The 'Vierzylinder': BMW's Munich HQ 40 years on
Two kestrels have wisely chosen one of the most spectacular nesting sites in Munich. Located almost 100 metres up, the birds – perched on the blue and white corporate emblems – share their view with around 1,500 BMW employees in the dramatically styled high-rise.
The architect – Karl Schwanzer of Austria – was able to convince sceptics of his radical design and the high-rise tower was raised in just 22 months, alongside a concrete bowl in which the company’s museum would be housed. Construction delays and cost explosions were unheard of in those days, and the project was finished well in time for the 1972 Munich Olympics, costing an impressive 100 million Deutsche Marks.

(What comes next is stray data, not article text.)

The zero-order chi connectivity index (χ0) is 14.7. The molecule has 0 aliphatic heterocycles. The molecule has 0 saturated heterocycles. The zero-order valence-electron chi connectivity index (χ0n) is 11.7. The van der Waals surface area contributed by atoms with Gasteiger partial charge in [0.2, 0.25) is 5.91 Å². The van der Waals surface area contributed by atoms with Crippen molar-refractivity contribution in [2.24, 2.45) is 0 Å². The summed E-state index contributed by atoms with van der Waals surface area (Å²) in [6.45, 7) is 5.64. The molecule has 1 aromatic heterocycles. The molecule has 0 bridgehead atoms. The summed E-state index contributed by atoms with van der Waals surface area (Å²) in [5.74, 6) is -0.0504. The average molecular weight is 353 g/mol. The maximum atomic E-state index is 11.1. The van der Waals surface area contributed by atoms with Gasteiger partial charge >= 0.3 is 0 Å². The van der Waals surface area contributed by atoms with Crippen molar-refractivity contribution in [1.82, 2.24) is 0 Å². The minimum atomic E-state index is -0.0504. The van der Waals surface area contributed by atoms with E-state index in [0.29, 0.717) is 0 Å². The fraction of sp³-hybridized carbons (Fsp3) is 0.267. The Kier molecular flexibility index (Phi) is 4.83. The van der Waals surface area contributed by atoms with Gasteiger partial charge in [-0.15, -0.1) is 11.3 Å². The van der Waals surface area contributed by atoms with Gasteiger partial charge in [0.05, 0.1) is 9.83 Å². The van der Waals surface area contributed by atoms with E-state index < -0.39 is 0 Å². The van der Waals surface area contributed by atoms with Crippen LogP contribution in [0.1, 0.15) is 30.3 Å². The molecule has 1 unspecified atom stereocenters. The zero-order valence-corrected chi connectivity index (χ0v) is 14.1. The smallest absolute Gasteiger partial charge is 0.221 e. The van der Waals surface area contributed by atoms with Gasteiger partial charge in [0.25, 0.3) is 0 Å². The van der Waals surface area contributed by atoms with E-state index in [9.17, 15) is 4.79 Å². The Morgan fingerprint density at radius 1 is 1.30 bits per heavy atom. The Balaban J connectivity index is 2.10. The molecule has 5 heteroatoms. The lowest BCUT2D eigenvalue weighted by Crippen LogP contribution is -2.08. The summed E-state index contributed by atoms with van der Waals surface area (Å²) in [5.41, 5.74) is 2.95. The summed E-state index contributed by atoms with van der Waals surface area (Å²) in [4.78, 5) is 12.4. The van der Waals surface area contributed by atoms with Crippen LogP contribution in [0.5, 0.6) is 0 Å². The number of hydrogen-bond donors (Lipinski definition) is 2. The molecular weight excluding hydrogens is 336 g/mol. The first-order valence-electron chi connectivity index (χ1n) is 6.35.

The outlandish building was soon christened ‘the ‘Vierzylinder’ (four-cylinder, in English), although Schwanzer never envisioned the engine component in his design. Inside, there were innovative open-plan offices, as well as relaxation areas. The spacious and bright lobby included sumptuous reception rooms, and bore three large pictures on its walls, painted by Gerhard Richter: one of the world’s most important contemporary artists. At the time he was paid a mere 10,000 Deutsche Marks for each painting. Nowadays, his works are worth millions…
After 30 years, what was now a protected historic building was thoroughly renovated and modernised. Its significance not just to the company, but also to the city, is enough to ensure that new investors won’t abandon the revolutionary edifice.